"An elephant is drinking water."
Translation:Un éléphant boit de l'eau.
- il boit DE L'eau = he is drinking (some) water (a certain quantity of water)
- il boit L'eau = he is drinking the water (which is in his glass)
- il ne boit PAS D'eau = he is not drinking (any) water (no article with the negative form)
But the sentence above is not negative... why do they use d'eau instead of de l'eau?
Boit d'eau is given as an alternative answer to the (correct) boit de l'eau. I've flagged this as an error.
'du' is used with masculine nouns and is a combination of both de and le: de + le = du, de + les = des and if is feminine, la, or l', it is just de - de la and de l'.
For example You would say 'du lait' because milk is masculine - de le lait/ du le lait is wrong. to say 'some food' you say 'de la nourriture' because food is feminine As 'eau' starts with a vowel, you need l' in front of it and de always goes with l' so it is de l'eau.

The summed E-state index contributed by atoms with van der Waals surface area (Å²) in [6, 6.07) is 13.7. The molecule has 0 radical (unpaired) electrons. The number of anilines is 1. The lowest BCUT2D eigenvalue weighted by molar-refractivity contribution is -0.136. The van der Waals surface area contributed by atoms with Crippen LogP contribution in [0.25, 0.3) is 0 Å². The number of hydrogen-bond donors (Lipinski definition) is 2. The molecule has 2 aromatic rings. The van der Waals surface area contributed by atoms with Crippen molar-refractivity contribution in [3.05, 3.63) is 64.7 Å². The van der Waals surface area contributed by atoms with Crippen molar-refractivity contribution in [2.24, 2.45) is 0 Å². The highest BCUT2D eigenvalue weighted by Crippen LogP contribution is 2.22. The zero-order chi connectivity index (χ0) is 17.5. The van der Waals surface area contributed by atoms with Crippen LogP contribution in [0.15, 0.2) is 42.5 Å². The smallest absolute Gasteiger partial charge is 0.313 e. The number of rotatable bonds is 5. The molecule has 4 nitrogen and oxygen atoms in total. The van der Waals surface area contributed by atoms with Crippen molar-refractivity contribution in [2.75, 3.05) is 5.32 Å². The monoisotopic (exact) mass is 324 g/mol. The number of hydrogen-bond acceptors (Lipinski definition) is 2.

Hope that makes sense...?
Why is it d'eau and not l'eau? How would we know that the elephant is drinking general water over specific water?
It was a Duolingo error. The only correct answer should be "boit de l'eau."
conjugation of verb "boire": je bois, tu bois, il/elle/on boit, nous buvons, vous buvez (polite singular and plural), ils/elles boivent.
- une eau is feminine, so the partitive in feminine is "de la"
- but "eau" starts with a vowel, so "de la" has to be elided to "de l' "